That's a lot for a 60-year-old "girl" who grew up small and slight. And who didn't grow up or go through most of her adult life with any kind of tool-girl tendency or competence. I am Tool Girl, hear me roar... 

Every "girl" should know how to use tools, and learn the basics of building and un-building, of creating and repairing what we and others build. Whatever we do in our lives, knowing how to work with our hands and muscles makes us strong and capable, more grounded.

The truth is, we are all of us, whatever our age or size or background capable of being Tool Girl. We just don't believe it, we don't know it in our bones until we do the work ourselves, even just once. Then our bodies remember that strength and power and pride in ourselves, and carry it into the rest of our lives. That's a good thing for everyone.

We are all Tool Girl, hear us roar...

The dozens and dozens of bricks I chipped out are now edging the gravel paths and patios under construction in my yard. (Gravel to come later.) in this new incarnation, they're both useful and beautiful.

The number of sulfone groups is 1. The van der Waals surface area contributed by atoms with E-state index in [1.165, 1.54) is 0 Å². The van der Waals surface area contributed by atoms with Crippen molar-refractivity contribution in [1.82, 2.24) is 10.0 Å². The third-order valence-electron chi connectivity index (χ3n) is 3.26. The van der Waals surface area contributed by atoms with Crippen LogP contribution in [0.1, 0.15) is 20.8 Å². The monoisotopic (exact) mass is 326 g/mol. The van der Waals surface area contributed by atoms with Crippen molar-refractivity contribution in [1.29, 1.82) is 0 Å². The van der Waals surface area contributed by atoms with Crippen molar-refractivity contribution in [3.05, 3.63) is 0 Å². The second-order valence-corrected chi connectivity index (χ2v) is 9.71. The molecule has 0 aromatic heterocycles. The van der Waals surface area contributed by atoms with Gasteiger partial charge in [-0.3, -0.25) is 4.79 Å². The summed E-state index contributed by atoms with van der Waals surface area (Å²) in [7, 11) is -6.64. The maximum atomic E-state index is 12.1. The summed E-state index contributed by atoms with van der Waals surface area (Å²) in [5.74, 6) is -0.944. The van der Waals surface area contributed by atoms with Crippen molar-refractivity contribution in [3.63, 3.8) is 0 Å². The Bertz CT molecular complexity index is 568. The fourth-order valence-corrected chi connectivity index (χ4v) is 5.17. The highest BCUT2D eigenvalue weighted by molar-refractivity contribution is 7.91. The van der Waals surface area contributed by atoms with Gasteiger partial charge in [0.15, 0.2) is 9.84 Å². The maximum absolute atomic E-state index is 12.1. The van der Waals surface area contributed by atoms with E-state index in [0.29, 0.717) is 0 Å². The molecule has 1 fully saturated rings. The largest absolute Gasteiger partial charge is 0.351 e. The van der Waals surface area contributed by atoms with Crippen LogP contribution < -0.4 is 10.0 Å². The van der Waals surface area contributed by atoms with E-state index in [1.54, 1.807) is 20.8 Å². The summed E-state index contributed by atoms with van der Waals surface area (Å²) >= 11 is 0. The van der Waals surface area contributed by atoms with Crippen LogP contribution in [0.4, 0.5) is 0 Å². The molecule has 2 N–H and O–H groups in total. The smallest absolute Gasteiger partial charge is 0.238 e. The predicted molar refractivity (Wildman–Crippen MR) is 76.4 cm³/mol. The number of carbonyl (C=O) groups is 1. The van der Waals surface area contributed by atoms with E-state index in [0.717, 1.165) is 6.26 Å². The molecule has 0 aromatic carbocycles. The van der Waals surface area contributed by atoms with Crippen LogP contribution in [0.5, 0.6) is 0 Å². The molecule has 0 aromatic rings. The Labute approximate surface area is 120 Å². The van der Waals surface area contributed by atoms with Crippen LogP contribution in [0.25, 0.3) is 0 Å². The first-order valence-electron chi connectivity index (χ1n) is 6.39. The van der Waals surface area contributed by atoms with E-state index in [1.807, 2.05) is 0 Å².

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Renovation: Four Guys, a Forklift, and One Big Window

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Thursday, the hottest day this past week, was replace-the-dining-room windows day. That's the last in this batch of new windows for my wonderful but long-neglected house.  

We didn't pick the hottest day of the week on purpose. Thursday just happened to be when the stars aligned for my wonderful contractor, Jeff Durham, to have three helpers, plus the big forklift needed to move the 500-pound window-unit in place. Through my backyard. 

(The photo at the top of the post is pre-window-removal. You can see why I wanted to replace those particular windows: the right-hand one, a 60-year-old double-paned window, is so cloudy from having leaked decades ago that it's like seeing through a scratched lens. The left-hand window, while clearer, has an inoperable awning window with a rotted frame.)

The windows were built as a single unit, which complicates removal. As does the mid-century modern drywall "return," a rounded metal curve that conceals the drywall edge next to the window, without the need for additional trim. I love that clean, simple look. And its hard to duplicate if damaged.